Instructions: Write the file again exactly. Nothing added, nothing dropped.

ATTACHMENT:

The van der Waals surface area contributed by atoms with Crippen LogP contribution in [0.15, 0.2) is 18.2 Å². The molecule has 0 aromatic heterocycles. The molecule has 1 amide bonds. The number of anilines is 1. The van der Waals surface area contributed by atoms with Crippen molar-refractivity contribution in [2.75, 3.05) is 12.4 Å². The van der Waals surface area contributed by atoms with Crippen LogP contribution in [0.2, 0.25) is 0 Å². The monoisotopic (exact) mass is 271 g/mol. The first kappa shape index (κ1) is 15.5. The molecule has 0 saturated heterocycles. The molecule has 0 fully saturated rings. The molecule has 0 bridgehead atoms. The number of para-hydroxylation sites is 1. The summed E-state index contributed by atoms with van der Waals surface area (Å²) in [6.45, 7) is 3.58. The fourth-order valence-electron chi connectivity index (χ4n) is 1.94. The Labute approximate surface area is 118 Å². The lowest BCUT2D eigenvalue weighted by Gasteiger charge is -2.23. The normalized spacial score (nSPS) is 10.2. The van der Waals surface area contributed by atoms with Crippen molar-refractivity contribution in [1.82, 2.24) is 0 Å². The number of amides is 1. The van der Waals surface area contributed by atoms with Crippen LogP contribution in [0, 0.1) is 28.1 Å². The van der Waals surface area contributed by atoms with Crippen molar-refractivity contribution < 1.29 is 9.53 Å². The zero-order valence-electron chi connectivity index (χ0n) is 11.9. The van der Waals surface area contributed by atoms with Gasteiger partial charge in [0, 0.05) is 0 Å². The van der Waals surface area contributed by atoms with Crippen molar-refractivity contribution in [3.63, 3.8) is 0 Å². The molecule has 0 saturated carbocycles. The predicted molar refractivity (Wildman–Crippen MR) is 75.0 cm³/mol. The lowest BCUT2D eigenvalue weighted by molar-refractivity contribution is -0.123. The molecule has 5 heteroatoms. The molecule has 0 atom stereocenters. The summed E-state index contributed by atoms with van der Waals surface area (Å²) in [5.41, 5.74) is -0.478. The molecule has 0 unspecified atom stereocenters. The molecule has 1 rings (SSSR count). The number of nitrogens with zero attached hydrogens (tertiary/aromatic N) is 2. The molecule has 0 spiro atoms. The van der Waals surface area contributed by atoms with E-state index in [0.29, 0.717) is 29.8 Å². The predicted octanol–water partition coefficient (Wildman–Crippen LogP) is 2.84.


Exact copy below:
The van der Waals surface area contributed by atoms with Crippen LogP contribution in [0.15, 0.2) is 18.2 Å². The molecule has 0 aromatic heterocycles. The molecule has 1 amide bonds. The number of anilines is 1. The van der Waals surface area contributed by atoms with Crippen molar-refractivity contribution in [2.75, 3.05) is 12.4 Å². The van der Waals surface area contributed by atoms with Crippen LogP contribution in [0.2, 0.25) is 0 Å². The monoisotopic (exact) mass is 271 g/mol. The first kappa shape index (κ1) is 15.5. The molecule has 0 saturated heterocycles. The molecule has 0 fully saturated rings. The molecule has 0 bridgehead atoms. The number of para-hydroxylation sites is 1. The summed E-state index contributed by atoms with van der Waals surface area (Å²) in [6.45, 7) is 3.58. The fourth-order valence-electron chi connectivity index (χ4n) is 1.94. The Labute approximate surface area is 118 Å². The lowest BCUT2D eigenvalue weighted by Gasteiger charge is -2.23. The normalized spacial score (nSPS) is 10.2. The van der Waals surface area contributed by atoms with Crippen molar-refractivity contribution in [1.82, 2.24) is 0 Å². The number of amides is 1. The van der Waals surface area contributed by atoms with Crippen LogP contribution in [0, 0.1) is 28.1 Å². The van der Waals surface area contributed by atoms with Crippen molar-refractivity contribution < 1.29 is 9.53 Å². The zero-order valence-electron chi connectivity index (χ0n) is 11.9. The van der Waals surface area contributed by atoms with Gasteiger partial charge in [0, 0.05) is 0 Å². The van der Waals surface area contributed by atoms with Crippen molar-refractivity contribution in [3.63, 3.8) is 0 Å². The molecule has 0 saturated carbocycles. The predicted molar refractivity (Wildman–Crippen MR) is 75.0 cm³/mol. The lowest BCUT2D eigenvalue weighted by molar-refractivity contribution is -0.123. The molecule has 5 heteroatoms. The molecule has 0 atom stereocenters. The summed E-state index contributed by atoms with van der Waals surface area (Å²) in [5.41, 5.74) is -0.478. The molecule has 0 unspecified atom stereocenters. The molecule has 1 rings (SSSR count). The number of nitrogens with zero attached hydrogens (tertiary/aromatic N) is 2. The molecule has 0 spiro atoms. The van der Waals surface area contributed by atoms with E-state index in [0.29, 0.717) is 29.8 Å². The predicted octanol–water partition coefficient (Wildman–Crippen LogP) is 2.84.